Karadzic appeal in postal system

Lawyer says he expects wartime leader's extradition before protest rally on Tuesday.

    Vujacic mailed an appeal against Karadzic's extradition at the last possible moment [AFP]

    Vujacic told Al Jazeera on Sunday that he had mailed an appeal against Karadzic's extradition to The Hague at the last possible moment late on Friday, in order to delay the process.

    The war crimes court in Belgrade, the Serbian capital, which is dealing with the case of the former Bosnian Serb wartime leader, said on Monday that the appeal had not arrived by the start of morning office hours.

    Speaking on Monday, Vujacic said: "That is the defence team's strategy and I can't talk about this now, because if I said to you when or from which post I lodged the appeal on Friday, be sure that the appeal would have been rejected on Friday night and Radovan Karadzic would have been extradited to The Hague the next morning."

    Genocide charges

    Karadzic faces 11 charges at the UN tribunal, including conspiracy to commit genocide.

    He is accused of instigating the 1995 slaughter of 8,000 Muslim men and boys in Srebrenica and the three-and-a-half year siege of Sarajevo, which left 10,000 people dead.

    Officials say the war crimes suspect was captured a week ago in Belgrade, where he lived under an assumed identity.

    His lawyer claims that Karadzic was kidnapped on July 18 and held for three days by unknown captors.

    Luka Karadzic and his sister Ivanka visited Karadzic in prison [AFP]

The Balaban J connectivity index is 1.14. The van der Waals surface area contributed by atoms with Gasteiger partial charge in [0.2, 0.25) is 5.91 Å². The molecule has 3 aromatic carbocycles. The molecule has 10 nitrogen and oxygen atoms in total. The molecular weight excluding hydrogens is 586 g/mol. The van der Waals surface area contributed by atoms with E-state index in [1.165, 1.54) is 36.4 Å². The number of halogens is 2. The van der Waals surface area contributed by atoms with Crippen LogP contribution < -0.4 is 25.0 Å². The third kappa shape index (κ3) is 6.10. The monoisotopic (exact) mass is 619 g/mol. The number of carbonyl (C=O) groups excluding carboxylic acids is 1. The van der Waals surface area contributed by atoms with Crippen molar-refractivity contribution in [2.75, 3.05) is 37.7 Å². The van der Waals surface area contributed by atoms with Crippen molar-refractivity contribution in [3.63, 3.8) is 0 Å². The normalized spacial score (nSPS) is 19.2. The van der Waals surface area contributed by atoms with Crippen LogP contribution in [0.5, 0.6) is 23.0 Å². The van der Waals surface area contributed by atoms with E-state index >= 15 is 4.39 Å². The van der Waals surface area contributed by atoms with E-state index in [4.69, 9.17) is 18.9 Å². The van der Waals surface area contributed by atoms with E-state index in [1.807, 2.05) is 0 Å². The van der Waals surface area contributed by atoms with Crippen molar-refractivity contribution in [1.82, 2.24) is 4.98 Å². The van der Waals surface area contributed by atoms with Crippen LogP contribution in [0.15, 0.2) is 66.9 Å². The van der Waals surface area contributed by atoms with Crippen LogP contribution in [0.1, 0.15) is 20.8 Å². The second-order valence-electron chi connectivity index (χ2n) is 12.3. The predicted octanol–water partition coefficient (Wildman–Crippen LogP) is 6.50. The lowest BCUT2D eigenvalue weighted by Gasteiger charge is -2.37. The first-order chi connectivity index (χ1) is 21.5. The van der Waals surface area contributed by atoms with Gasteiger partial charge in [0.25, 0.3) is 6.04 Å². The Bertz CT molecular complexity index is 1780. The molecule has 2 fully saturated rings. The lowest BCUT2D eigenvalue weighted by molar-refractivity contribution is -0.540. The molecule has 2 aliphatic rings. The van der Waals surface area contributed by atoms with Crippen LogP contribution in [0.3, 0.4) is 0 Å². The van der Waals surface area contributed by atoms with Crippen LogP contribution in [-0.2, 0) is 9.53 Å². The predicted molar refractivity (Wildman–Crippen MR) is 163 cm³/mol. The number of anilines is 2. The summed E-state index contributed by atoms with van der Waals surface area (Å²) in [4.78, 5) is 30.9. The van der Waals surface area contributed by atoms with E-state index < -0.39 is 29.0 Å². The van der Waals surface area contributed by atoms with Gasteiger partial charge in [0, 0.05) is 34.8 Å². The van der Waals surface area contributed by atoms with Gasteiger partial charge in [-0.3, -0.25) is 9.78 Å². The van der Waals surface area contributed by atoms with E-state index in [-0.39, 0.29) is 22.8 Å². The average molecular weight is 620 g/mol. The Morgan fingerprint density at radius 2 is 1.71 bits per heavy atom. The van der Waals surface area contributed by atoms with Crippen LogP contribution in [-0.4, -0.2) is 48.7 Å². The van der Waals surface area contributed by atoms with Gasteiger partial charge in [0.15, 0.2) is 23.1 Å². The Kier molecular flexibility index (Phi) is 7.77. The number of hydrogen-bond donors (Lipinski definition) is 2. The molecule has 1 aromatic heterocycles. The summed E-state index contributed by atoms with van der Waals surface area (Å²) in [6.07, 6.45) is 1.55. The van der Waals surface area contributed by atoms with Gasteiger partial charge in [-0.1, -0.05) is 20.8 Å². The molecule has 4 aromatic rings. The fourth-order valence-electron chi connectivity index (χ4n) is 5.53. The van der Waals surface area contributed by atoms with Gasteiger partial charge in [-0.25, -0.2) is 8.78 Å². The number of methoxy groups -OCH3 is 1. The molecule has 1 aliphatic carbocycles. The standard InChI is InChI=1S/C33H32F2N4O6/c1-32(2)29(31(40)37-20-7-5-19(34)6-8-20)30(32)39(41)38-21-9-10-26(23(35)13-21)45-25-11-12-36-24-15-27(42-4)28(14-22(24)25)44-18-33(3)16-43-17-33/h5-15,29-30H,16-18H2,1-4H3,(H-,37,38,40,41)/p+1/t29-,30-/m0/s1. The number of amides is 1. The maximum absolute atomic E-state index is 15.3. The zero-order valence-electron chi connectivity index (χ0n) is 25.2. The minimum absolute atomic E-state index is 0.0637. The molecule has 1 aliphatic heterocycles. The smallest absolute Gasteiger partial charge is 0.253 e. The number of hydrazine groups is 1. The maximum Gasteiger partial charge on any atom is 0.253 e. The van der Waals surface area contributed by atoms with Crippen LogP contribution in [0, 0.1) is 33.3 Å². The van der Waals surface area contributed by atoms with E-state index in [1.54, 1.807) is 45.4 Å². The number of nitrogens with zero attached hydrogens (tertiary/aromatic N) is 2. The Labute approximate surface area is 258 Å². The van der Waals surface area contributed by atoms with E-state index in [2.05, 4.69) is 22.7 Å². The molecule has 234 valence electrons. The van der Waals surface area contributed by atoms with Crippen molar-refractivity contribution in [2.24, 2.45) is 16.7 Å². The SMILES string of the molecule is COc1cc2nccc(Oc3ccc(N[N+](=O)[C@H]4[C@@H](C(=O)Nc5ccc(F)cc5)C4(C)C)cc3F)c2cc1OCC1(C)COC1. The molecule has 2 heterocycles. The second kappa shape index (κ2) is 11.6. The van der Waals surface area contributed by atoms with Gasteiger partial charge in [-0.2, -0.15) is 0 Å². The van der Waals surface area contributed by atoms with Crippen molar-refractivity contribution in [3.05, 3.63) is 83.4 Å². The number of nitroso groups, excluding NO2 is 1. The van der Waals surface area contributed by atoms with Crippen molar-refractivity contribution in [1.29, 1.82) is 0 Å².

Once Serb judges decide on the appeal, which they are likely to reject, the case will be handed over to the Serbian government, which issues the final extradition order.

    Also on Monday, Dragan Karadzic, Radovan Karadzic's nephew, was filmed going into his uncle's prison with a suit, food, books and cookies.

    Some residents of the Serbian capital have expressed hope that Karadzic's extradition would be dealt with quickly, while others have questioned whether the move to extradite Karadzic is necessary.

    "The sooner the better," Sevda Darskarvic said. 

    "We need to finish with him because we have a lot of other problems and more important ones than his extradition," she said.

    Militsa Korngaca, a Belgrade resident, said: "I'm not a big fan of The Hague tribunal. If we have to judge him it should be done here in Bosnia."

    There are fears of violence on Belgrade's streets on Tuesday evening with ultra-nationalists trying to prevent Karadzic's extradition by force.

    SOURCE: Agencies


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